Sunday, 19 February 2012


Cognisance - in law, is the action of taking judicial notice. (From the Oxford English Dictionary).

The First Minister used this word in his interview with Sir David Frost on Al Jazeera television.

Without trying to pretend to be a legal expert, judicial notice (from my interpretation) is where evidence is so strong it cannot be refuted or ignored. In this case, the First Minister means that Rangers is part of the very fabric of Scottish football.

Is he hinting that should Rangers be found to owe tax, that HMRC should somehow be lenient?

To be fair, he does have a point. If Rangers were to disappear from the SPL, which is certainly possible, then television rights for Scottish football could dry up, and that would have a huge impact. The Old Firm clash would cease to exist, and while Celtic would survive, they may not be able to attract big names to their club. Likewise, up and coming new players who come through the youth player schemes may be tempted to move elsewhere.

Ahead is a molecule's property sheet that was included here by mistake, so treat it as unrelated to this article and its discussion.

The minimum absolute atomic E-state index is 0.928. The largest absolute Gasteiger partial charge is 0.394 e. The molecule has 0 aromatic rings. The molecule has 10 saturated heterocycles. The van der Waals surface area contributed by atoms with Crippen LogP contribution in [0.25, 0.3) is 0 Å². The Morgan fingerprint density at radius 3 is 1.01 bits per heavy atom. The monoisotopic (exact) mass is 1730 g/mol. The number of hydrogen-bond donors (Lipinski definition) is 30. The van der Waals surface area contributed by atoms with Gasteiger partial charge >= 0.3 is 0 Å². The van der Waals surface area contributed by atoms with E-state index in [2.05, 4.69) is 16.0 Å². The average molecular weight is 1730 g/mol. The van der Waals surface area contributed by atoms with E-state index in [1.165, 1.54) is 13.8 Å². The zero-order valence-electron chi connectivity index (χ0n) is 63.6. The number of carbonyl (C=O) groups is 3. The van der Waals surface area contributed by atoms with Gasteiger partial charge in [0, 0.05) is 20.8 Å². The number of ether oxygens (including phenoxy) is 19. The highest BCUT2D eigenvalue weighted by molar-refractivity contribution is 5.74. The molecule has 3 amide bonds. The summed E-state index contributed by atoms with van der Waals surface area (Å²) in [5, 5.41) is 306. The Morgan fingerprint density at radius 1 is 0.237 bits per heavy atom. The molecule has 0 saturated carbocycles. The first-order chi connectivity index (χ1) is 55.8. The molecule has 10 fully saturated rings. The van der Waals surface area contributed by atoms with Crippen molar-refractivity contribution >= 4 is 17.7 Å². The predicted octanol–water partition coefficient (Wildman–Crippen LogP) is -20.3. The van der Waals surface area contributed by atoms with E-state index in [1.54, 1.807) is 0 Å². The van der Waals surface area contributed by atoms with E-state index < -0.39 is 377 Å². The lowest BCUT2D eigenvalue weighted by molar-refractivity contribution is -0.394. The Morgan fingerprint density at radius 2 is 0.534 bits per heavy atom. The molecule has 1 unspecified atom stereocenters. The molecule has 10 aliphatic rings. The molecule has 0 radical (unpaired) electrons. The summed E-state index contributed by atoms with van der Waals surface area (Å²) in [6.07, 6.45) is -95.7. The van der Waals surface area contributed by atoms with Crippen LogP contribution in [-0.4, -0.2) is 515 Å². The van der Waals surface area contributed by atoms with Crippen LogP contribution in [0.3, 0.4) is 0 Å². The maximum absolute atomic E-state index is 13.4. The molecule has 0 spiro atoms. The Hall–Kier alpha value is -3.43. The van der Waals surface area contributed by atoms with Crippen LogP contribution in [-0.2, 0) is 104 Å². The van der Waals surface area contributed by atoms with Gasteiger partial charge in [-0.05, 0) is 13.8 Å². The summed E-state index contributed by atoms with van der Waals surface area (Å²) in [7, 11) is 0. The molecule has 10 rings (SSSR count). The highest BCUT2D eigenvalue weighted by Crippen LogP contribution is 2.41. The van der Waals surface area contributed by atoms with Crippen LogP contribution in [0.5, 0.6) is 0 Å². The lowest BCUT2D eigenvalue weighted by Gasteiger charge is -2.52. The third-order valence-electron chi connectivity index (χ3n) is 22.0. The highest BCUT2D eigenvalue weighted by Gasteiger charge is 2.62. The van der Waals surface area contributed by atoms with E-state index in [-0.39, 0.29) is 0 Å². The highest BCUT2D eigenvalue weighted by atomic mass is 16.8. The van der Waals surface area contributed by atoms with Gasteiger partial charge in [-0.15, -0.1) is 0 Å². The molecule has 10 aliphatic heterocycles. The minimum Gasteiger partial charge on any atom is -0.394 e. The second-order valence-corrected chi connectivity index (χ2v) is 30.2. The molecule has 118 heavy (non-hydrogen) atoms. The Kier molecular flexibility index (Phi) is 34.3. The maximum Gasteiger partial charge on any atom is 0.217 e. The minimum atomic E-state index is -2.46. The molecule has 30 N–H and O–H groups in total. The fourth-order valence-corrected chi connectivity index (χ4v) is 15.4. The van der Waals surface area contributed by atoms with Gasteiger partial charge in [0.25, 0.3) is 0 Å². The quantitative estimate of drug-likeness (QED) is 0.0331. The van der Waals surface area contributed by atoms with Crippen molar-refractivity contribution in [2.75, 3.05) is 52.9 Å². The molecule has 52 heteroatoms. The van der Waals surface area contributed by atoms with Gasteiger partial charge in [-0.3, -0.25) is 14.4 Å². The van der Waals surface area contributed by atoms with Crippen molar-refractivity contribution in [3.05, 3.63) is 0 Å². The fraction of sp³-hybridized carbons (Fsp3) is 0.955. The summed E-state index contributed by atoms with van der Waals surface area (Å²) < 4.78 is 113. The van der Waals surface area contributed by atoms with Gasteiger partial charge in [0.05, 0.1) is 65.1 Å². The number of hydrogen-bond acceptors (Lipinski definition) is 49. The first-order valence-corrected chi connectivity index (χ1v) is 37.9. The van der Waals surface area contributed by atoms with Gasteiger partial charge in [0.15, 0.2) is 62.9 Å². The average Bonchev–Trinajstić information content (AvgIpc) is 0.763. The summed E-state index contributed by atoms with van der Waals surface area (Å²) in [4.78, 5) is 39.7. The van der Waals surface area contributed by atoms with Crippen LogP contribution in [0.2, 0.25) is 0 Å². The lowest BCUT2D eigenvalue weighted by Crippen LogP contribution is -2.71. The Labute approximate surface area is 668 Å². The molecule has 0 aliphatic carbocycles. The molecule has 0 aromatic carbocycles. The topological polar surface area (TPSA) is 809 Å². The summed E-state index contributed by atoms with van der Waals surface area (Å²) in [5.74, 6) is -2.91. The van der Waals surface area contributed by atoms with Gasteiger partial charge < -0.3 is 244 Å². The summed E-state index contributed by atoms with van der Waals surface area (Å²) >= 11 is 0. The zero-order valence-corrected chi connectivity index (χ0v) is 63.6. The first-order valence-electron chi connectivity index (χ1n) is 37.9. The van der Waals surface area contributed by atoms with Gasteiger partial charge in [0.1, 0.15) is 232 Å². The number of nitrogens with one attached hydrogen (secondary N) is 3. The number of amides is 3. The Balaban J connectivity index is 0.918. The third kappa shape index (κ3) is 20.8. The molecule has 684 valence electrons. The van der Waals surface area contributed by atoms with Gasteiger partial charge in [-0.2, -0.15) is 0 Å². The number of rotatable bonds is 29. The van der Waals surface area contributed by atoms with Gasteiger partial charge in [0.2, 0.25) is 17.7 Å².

Football is an emotional subject in Scotland, but emotions cannot take priority over hard economic facts. If it turns out that the taxpayer is owed a considerable amount of money, then surely that comes first?

Even the sum of £9 million would be of benefit somewhere. How many youth employment and training schemes could that fund?

The First Minister was always going to be asked about the crisis, and he had to give a response. That is part of leadership. He cannot ignore such a question. He has to be shown to support Scottish sport.

But his answer was badly worded.

As First Minister of Scotland he cannot be shown to hint at favours. Not when it involves the public purse. The best course of action should have been to say that people should wait until all the investigations are complete, then assess the situation. Instead, we have hints that HMRC should be favourable to Rangers' case. It is little wonder that Celtic's Chief Executive attacked his comments.

Perhaps the First Minister could have shown the same level of interest to Donaghy Limited, and the 175 jobs that have been lost there.

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